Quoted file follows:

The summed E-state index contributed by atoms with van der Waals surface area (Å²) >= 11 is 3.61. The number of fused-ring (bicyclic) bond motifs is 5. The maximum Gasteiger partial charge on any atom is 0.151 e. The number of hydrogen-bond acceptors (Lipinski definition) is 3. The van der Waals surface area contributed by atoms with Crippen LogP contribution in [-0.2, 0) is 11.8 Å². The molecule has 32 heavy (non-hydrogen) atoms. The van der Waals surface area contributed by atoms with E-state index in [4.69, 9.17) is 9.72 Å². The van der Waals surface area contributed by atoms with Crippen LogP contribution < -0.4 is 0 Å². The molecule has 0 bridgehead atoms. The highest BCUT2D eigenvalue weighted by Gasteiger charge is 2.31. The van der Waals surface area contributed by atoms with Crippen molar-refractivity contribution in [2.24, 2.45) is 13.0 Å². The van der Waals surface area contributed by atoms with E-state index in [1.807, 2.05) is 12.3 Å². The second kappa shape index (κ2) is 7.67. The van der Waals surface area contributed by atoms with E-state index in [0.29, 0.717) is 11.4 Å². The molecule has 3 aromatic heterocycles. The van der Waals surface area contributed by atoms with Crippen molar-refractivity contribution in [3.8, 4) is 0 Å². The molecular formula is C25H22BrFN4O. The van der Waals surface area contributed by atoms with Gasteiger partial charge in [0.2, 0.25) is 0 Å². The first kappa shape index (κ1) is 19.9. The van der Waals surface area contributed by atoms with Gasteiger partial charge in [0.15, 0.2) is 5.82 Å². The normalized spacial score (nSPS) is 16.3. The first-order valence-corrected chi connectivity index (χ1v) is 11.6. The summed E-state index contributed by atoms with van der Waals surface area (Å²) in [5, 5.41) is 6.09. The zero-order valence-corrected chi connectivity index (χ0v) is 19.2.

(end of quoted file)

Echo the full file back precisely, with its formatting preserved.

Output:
The summed E-state index contributed by atoms with van der Waals surface area (Å²) >= 11 is 3.61. The number of fused-ring (bicyclic) bond motifs is 5. The maximum Gasteiger partial charge on any atom is 0.151 e. The number of hydrogen-bond acceptors (Lipinski definition) is 3. The van der Waals surface area contributed by atoms with Crippen LogP contribution in [-0.2, 0) is 11.8 Å². The molecule has 32 heavy (non-hydrogen) atoms. The van der Waals surface area contributed by atoms with E-state index in [4.69, 9.17) is 9.72 Å². The van der Waals surface area contributed by atoms with Crippen LogP contribution < -0.4 is 0 Å². The molecule has 0 bridgehead atoms. The highest BCUT2D eigenvalue weighted by Gasteiger charge is 2.31. The van der Waals surface area contributed by atoms with Crippen molar-refractivity contribution in [2.24, 2.45) is 13.0 Å². The van der Waals surface area contributed by atoms with E-state index in [1.807, 2.05) is 12.3 Å². The second kappa shape index (κ2) is 7.67. The van der Waals surface area contributed by atoms with E-state index in [0.29, 0.717) is 11.4 Å². The molecule has 3 aromatic heterocycles. The van der Waals surface area contributed by atoms with Crippen molar-refractivity contribution in [3.8, 4) is 0 Å². The molecular formula is C25H22BrFN4O. The van der Waals surface area contributed by atoms with Gasteiger partial charge in [0.2, 0.25) is 0 Å². The first kappa shape index (κ1) is 19.9. The van der Waals surface area contributed by atoms with Gasteiger partial charge in [0.15, 0.2) is 5.82 Å². The normalized spacial score (nSPS) is 16.3. The first-order valence-corrected chi connectivity index (χ1v) is 11.6. The summed E-state index contributed by atoms with van der Waals surface area (Å²) in [5, 5.41) is 6.09. The zero-order valence-corrected chi connectivity index (χ0v) is 19.2.